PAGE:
For the Philippines, Tubbataha is the cradle of marine life.

Formed from the eruption of undersea volcanoes nearly 15 million years ago, Tubbataha, or “long reef” in the Samal dialect, features dramatic coral-coated slopes and drop-offs patrolled by over 600 species of fish—ranging from the fingernail-sized Striped Triplefin (Helcogramma striata) to the truck-sized Whale Shark (Rhincodon typus), largest of all fish.

A Unesco World Heritage site, the Tubbataha Reef  boasts of unparalleled biodiversity levels. A typical square kilometer of healthy coral reef annually yields up to 40 metric tons of seafood.  Tubbataha Reef generates over 200 metric tons of seafood yearly.

An official of the Climate Change Commission, Commissioner Heherson Alvarez, proposed that an assessment on the damage to be paid by the US government for the Tubbataha incident be left to the Unesco, since the reef is a Unesco World Heritage site.

As of Monday, the 68-meter long USS Guardian still sits on the northwestern portion of the Tubbataha Reefs’ South Atoll, its wood-and-fiberglass hull breached and taking a pounding from 10-foot waves brought in by the hanging amihan—the northeasterly winds from Siberia.

A composite team from the US Navy, Philippine Navy and Philippine Coast Guard are now braving violent currents and swells to remove 15,000 gallons of fuel from the stricken ship.

If successful, marine engineers will attempt to de-water and refloat the craft using a crane vessel—a ship specialized in lifting heavy loads.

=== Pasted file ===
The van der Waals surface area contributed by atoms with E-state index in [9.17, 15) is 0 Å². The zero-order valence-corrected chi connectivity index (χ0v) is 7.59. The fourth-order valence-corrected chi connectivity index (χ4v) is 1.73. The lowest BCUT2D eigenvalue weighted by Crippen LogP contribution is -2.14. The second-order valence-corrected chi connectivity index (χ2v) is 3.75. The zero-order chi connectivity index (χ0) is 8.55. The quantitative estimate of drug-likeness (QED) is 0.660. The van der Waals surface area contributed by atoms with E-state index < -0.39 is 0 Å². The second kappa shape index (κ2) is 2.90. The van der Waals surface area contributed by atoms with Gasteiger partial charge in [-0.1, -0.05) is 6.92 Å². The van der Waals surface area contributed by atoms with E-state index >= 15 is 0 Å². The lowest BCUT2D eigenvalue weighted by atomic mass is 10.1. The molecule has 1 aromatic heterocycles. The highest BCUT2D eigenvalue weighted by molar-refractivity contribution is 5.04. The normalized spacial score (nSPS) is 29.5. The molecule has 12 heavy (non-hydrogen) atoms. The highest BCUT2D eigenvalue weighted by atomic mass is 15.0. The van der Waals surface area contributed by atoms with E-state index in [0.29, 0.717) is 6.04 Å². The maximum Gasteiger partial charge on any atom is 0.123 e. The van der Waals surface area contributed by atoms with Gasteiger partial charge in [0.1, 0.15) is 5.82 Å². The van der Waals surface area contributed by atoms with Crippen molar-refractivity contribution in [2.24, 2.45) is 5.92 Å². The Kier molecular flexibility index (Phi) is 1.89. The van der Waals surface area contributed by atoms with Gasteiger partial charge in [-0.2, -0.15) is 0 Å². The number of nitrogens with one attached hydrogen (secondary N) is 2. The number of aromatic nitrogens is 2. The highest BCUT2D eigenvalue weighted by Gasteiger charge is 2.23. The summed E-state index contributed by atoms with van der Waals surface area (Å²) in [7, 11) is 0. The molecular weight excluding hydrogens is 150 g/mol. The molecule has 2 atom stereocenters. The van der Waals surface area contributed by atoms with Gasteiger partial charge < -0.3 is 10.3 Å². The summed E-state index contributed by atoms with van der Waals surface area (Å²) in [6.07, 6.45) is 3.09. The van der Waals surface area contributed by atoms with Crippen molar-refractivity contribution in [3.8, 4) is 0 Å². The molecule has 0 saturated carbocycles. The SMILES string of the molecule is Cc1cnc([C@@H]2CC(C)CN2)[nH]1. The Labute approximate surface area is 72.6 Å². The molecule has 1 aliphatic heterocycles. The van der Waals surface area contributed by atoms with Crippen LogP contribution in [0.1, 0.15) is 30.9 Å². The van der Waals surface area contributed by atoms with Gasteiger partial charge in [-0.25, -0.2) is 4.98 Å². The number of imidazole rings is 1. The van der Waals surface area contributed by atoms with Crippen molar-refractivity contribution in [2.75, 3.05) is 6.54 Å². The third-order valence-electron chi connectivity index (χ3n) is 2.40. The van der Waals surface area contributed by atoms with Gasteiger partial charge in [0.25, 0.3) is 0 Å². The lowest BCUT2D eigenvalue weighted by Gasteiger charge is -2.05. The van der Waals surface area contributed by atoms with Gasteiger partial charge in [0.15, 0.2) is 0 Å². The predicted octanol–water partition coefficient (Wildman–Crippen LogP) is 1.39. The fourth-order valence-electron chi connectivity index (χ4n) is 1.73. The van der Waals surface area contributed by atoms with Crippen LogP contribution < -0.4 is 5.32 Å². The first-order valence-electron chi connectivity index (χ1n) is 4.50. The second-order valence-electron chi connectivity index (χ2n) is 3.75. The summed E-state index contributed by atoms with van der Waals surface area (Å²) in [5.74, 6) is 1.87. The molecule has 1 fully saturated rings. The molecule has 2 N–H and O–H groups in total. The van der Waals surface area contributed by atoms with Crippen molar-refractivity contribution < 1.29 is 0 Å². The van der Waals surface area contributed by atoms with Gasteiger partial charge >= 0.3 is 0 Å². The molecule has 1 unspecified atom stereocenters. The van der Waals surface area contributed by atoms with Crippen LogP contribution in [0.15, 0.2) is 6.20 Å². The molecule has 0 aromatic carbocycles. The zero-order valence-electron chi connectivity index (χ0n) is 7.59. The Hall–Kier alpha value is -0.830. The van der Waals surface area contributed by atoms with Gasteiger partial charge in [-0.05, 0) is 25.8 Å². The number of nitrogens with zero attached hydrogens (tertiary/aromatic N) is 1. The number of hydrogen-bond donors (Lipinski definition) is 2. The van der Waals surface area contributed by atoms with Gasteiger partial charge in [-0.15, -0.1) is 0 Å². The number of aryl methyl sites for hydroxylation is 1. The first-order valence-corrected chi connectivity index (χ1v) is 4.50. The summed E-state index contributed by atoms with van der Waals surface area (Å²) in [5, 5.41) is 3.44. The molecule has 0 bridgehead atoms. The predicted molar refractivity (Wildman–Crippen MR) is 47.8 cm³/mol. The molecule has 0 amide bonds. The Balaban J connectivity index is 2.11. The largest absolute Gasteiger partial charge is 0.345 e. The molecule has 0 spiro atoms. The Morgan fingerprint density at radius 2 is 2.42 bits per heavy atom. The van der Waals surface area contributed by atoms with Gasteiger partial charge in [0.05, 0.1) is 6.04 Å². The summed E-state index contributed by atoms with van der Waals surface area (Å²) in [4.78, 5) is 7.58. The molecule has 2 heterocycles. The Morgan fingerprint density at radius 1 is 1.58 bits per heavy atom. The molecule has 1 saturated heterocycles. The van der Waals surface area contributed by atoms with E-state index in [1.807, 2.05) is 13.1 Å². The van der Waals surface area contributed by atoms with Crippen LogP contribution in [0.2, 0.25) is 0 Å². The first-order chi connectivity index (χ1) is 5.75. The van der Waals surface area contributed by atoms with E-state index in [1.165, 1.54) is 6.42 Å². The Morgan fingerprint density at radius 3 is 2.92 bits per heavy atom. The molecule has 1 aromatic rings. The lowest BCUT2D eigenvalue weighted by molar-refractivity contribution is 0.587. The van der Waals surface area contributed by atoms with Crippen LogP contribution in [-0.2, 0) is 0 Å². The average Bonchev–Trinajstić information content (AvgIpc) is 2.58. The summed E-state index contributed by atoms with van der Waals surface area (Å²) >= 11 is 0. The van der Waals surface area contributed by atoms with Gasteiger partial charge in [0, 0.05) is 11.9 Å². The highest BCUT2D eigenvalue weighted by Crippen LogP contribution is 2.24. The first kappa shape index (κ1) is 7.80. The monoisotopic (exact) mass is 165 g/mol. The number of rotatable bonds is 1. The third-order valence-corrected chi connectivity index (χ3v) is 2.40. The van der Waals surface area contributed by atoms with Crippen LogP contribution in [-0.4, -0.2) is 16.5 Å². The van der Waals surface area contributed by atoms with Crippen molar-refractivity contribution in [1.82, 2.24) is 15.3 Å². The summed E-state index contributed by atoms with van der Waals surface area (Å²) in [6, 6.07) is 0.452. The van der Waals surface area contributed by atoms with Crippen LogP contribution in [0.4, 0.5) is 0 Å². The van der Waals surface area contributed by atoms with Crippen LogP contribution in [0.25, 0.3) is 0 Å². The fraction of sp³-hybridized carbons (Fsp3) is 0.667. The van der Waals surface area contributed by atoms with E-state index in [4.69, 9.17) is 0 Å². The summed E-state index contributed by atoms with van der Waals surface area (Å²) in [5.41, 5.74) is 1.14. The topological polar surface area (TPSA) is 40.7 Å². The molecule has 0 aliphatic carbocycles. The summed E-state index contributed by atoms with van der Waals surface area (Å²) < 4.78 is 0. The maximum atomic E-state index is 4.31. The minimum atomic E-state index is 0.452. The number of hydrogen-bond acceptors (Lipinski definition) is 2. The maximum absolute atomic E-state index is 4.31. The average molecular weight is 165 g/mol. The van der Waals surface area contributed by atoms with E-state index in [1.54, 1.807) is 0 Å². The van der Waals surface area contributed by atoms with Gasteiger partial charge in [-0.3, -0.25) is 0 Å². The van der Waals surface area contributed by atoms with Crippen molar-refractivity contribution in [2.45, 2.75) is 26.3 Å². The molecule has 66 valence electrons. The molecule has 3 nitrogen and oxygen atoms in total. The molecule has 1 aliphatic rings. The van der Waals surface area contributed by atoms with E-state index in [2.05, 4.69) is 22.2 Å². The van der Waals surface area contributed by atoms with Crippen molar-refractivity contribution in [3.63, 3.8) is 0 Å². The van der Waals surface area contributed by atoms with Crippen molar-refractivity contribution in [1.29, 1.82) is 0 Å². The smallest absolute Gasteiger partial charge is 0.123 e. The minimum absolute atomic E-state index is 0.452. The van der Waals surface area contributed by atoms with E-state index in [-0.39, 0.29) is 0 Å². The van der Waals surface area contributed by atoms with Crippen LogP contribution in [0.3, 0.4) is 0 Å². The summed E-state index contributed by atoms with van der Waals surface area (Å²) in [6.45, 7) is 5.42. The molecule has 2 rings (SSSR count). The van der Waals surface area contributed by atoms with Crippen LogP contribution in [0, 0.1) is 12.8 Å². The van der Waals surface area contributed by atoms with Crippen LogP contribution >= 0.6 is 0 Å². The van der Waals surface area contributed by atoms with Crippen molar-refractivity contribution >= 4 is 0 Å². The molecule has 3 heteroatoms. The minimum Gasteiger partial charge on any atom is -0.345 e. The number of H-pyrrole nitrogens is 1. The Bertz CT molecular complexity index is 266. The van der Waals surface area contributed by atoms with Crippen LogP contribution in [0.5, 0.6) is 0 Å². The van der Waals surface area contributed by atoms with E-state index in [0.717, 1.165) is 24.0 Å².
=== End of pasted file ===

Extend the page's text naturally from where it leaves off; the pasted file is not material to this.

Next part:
“Like a ticking taxi meter, the passing of each minute and hour raises the stakes,” WWF-Philippines Vice Chairman Jose Maria Lorenzo Tan, a member of the Tubbataha Protected Area Management Board, said.

Nevertheless, Tan said that safety must be the primary consideration over speed saying that “hasty efforts might do further harm to the reef.”

Preliminary assessments indicate that the area damaged by the 1300-ton ship spans at least 1600 square meters—almost twice the area flattened by the USS Port Royal in Hawaii in 2009.

Tubbataha Reefs Park Supt. Angelique Songco says that under Republic Act 10067, or the Tubbataha Reefs Natural Park Act of 2009, a fine of about $300 or P12,000 per square meter is mandatory, plus another $300 or so per square meter for rehabilitation efforts.

Given the estimated size of damaged reef, the minimum fine would be $960,000 or P38 million—still miniscule compared with the fines paid by the US for its 2009 Port Royal incident. Further sanctions include unauthorized park entry, non-payment of conservation fees, destruction of resources and the obstruction of law enforcement.

“This is not the first grounding incident in the park—all previous cases paid the fines for damages. We will not ask for anything more than what the law requires. We wish only for the US Navy to be responsible enough when entering our protected areas,” Songco explained.

US Ambassador to the Philippines Harry Thomas Jr. said the US government will take steps to address the environmental issues that have arisen from the incident.

“Clearly, parallelisms between the USS Guardian and the USS Port Royal can be made. In the case of the Port Royal, the US Navy did the right thing by working cooperatively to fund the restoration and continued protection of the damaged reef. It is our hope that the same respect accorded to the people of Hawaii be given to the Philippines. For even though corals, sponges and fish shall one day return to the stricken site—the scars borne by the USS Guardian will take years to heal,” Tan said.

With Jonathan L. Mayuga and Bong Fabe